Each breed has a Breed Standard which is the Bible by which it is judged. The standard defines the qualities that identifies a dog as a member of a particular breed. This Standard identifies those things that makes a Bichon A Bichon or a Dalmatian A Dalmatian. These qualities are those things that led the buyer to decide on the breed of his choice. During competition in Conformation Events, the competitors are judged for conformation to the standard and their relative qualities ranked against that standard. Through this process points are earned toward a Championship by competing directly against others of its breed & sex. Points are earned by defeating others while being evaluated against the standard by Judges qualified to judge the breed. When the dog has earned the required number of points, his owner is issued a Championship Certificate by the AKC (or other national kennel club as applicable). Although there is room for human failure in this system, most will agree that a Championship earned in a competitive system certifies an acceptable level of quality.
This then becomes a method for the unqualified person to make a fairly good evaluation about the relative quality of a particular puppy. If the puppys certified pedigree (or his sire and dams pedigrees) list all champions for 3 generations, there is little doubt that he carries quality genes. This does not mean that he is automatically show quality, but it does mean that the breeder is trying to make good decisions in his breeding program. It means the breeder is keeping in focus the fact that conformance to the standard is what makes the breed WHAT it is. It also means he is keeping in contact with the evolution of the breed and recognizes that without the judging process it is easy to become Kennel Blind and move away from producing stock that is representative of the breed standard. The term Show Quality is used by breeders to identify puppies that in their judgment are potential show dogs. It must be remembered that this is a judgment call and is only as good as the knowledge and experience of the individual breeder. Many changes can and do occur during the maturing process, both good and bad. Pedigrees which list few or no Champions do little to support the quality of the offspring. The lack of a Champion or two in the pedigree does not mean the offspring is not of good quality nor does the presence of all Champions mean the offspring will have no flaws. What it does mean is a pedigree with a majority of Champion ancestors will insure an acceptable quality level for the novice buyer looking for a pet in most cases. Flaws both visible and hidden will still occur but the genetic quality of the individual puppy is supported by the genes he has inherited from his Champion ancestors. A few Champions 3 or 4 generations back have little influence on the current generation. This does not mean that a good pet cannot come from a non-Champion background but the chances are not nearly as good and you are moving into an area where it becomes extremely difficult to measure quality standards.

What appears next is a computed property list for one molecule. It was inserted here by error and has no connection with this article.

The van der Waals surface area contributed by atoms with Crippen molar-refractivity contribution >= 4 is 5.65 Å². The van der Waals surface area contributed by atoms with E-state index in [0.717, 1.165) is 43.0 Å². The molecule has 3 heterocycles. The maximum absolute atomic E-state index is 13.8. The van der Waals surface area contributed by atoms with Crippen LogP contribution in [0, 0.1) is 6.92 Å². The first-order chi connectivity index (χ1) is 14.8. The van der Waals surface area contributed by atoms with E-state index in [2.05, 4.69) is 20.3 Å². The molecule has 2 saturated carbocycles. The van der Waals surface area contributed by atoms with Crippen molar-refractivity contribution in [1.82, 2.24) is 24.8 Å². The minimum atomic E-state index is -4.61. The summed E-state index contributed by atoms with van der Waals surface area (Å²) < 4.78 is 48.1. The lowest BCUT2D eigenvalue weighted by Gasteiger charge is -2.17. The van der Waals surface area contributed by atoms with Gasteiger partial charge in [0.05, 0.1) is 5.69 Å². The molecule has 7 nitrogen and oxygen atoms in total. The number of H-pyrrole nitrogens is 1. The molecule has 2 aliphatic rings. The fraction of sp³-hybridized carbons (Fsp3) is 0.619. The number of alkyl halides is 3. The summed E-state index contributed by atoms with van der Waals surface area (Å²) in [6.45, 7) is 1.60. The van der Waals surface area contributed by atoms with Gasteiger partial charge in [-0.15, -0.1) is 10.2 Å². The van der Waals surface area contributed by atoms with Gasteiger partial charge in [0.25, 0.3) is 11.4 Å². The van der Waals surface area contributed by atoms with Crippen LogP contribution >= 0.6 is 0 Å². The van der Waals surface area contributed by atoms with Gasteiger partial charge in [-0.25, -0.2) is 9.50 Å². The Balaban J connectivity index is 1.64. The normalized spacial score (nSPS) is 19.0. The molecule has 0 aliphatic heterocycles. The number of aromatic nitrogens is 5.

By using all the information provided on the web page (including links) and thoroughly evaluating the puppy and his dam (sire if available) per this information, the puppy buyer is in a much better position to make a wise selection. In addition, most National Breed Club representatives will answer your questions regarding the care or purchase of a puppy.
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Our email addresses are:
Janice Sheehy, Primary List Owner Janice@BichonFrise.org
Norma Dirszowsky, Secondary List Owner Normandy@Bichons.net
Derek Briggs, Secondary List Owner email@example.com
Thursday, January 23, 2003